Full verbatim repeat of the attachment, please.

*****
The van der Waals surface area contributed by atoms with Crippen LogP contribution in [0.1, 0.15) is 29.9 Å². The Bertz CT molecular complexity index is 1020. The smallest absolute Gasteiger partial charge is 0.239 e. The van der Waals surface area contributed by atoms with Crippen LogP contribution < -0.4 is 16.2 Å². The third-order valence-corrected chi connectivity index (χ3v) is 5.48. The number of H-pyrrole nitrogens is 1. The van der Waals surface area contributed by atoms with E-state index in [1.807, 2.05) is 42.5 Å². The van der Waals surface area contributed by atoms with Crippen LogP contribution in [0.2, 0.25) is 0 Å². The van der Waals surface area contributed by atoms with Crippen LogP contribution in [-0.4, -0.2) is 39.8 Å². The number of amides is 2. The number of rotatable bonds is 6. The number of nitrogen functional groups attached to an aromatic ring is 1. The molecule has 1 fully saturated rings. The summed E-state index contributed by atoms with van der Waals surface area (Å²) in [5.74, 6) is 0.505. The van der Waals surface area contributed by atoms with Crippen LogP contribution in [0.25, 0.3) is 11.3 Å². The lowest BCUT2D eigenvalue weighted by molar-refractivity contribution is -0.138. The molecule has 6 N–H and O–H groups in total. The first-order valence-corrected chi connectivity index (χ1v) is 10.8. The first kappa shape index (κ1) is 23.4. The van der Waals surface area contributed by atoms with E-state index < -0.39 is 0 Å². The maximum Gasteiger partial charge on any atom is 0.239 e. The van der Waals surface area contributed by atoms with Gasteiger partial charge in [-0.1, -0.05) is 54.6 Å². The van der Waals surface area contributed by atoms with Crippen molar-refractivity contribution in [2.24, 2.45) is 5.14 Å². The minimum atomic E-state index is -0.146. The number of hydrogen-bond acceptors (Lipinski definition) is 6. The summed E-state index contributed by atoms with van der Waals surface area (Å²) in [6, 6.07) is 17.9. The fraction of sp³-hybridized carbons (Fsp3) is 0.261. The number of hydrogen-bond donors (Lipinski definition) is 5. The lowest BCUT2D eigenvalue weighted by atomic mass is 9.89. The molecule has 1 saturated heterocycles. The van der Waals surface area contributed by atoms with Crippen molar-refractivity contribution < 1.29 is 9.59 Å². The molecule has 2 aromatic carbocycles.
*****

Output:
The van der Waals surface area contributed by atoms with Crippen LogP contribution in [0.1, 0.15) is 29.9 Å². The Bertz CT molecular complexity index is 1020. The smallest absolute Gasteiger partial charge is 0.239 e. The van der Waals surface area contributed by atoms with Crippen LogP contribution < -0.4 is 16.2 Å². The third-order valence-corrected chi connectivity index (χ3v) is 5.48. The number of H-pyrrole nitrogens is 1. The van der Waals surface area contributed by atoms with E-state index in [1.807, 2.05) is 42.5 Å². The van der Waals surface area contributed by atoms with Crippen LogP contribution in [0.2, 0.25) is 0 Å². The van der Waals surface area contributed by atoms with Crippen LogP contribution in [-0.4, -0.2) is 39.8 Å². The number of amides is 2. The number of rotatable bonds is 6. The number of nitrogen functional groups attached to an aromatic ring is 1. The molecule has 1 fully saturated rings. The summed E-state index contributed by atoms with van der Waals surface area (Å²) in [5.74, 6) is 0.505. The van der Waals surface area contributed by atoms with Crippen LogP contribution in [0.25, 0.3) is 11.3 Å². The lowest BCUT2D eigenvalue weighted by molar-refractivity contribution is -0.138. The molecule has 6 N–H and O–H groups in total. The first-order valence-corrected chi connectivity index (χ1v) is 10.8. The first kappa shape index (κ1) is 23.4. The van der Waals surface area contributed by atoms with E-state index < -0.39 is 0 Å². The maximum Gasteiger partial charge on any atom is 0.239 e. The van der Waals surface area contributed by atoms with Gasteiger partial charge in [-0.1, -0.05) is 54.6 Å². The van der Waals surface area contributed by atoms with Crippen molar-refractivity contribution in [2.24, 2.45) is 5.14 Å². The minimum atomic E-state index is -0.146. The number of hydrogen-bond acceptors (Lipinski definition) is 6. The summed E-state index contributed by atoms with van der Waals surface area (Å²) in [6, 6.07) is 17.9. The fraction of sp³-hybridized carbons (Fsp3) is 0.261. The number of hydrogen-bond donors (Lipinski definition) is 5. The lowest BCUT2D eigenvalue weighted by atomic mass is 9.89. The molecule has 1 saturated heterocycles. The van der Waals surface area contributed by atoms with Crippen molar-refractivity contribution < 1.29 is 9.59 Å². The molecule has 2 aromatic carbocycles.